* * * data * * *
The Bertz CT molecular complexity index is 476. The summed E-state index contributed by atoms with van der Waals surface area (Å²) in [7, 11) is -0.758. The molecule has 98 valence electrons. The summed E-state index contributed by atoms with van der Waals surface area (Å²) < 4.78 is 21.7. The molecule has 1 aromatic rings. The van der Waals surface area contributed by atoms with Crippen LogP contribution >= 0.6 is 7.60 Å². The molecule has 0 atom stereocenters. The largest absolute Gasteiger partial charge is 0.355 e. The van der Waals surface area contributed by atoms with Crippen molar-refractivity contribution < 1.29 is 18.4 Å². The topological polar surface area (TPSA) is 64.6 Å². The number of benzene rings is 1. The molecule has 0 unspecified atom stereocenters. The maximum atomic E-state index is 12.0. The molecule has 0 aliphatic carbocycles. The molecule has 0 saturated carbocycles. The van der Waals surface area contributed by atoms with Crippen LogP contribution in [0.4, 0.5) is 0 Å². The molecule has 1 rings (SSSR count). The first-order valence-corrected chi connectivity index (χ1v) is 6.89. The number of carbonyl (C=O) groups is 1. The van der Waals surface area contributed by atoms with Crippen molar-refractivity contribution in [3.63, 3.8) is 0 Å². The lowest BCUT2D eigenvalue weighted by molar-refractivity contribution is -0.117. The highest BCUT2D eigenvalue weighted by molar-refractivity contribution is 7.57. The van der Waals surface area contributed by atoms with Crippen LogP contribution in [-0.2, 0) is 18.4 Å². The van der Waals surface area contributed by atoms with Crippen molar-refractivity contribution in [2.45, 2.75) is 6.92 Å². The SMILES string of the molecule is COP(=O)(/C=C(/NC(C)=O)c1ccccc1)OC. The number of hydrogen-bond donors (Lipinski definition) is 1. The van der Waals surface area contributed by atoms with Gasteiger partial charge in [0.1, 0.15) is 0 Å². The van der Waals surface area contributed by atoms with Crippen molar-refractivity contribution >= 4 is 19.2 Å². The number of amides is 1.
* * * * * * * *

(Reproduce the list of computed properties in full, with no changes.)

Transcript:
The Bertz CT molecular complexity index is 476. The summed E-state index contributed by atoms with van der Waals surface area (Å²) in [7, 11) is -0.758. The molecule has 98 valence electrons. The summed E-state index contributed by atoms with van der Waals surface area (Å²) < 4.78 is 21.7. The molecule has 1 aromatic rings. The van der Waals surface area contributed by atoms with Crippen LogP contribution >= 0.6 is 7.60 Å². The molecule has 0 atom stereocenters. The largest absolute Gasteiger partial charge is 0.355 e. The van der Waals surface area contributed by atoms with Crippen molar-refractivity contribution < 1.29 is 18.4 Å². The topological polar surface area (TPSA) is 64.6 Å². The number of benzene rings is 1. The molecule has 0 unspecified atom stereocenters. The maximum atomic E-state index is 12.0. The molecule has 0 aliphatic carbocycles. The molecule has 0 saturated carbocycles. The van der Waals surface area contributed by atoms with Crippen LogP contribution in [0.4, 0.5) is 0 Å². The molecule has 1 rings (SSSR count). The first-order valence-corrected chi connectivity index (χ1v) is 6.89. The number of carbonyl (C=O) groups is 1. The van der Waals surface area contributed by atoms with Crippen molar-refractivity contribution in [3.63, 3.8) is 0 Å². The lowest BCUT2D eigenvalue weighted by molar-refractivity contribution is -0.117. The highest BCUT2D eigenvalue weighted by molar-refractivity contribution is 7.57. The van der Waals surface area contributed by atoms with Crippen LogP contribution in [-0.2, 0) is 18.4 Å². The van der Waals surface area contributed by atoms with Crippen molar-refractivity contribution in [2.45, 2.75) is 6.92 Å². The SMILES string of the molecule is COP(=O)(/C=C(/NC(C)=O)c1ccccc1)OC. The number of hydrogen-bond donors (Lipinski definition) is 1. The van der Waals surface area contributed by atoms with Gasteiger partial charge in [0.1, 0.15) is 0 Å². The van der Waals surface area contributed by atoms with Crippen molar-refractivity contribution >= 4 is 19.2 Å². The number of amides is 1.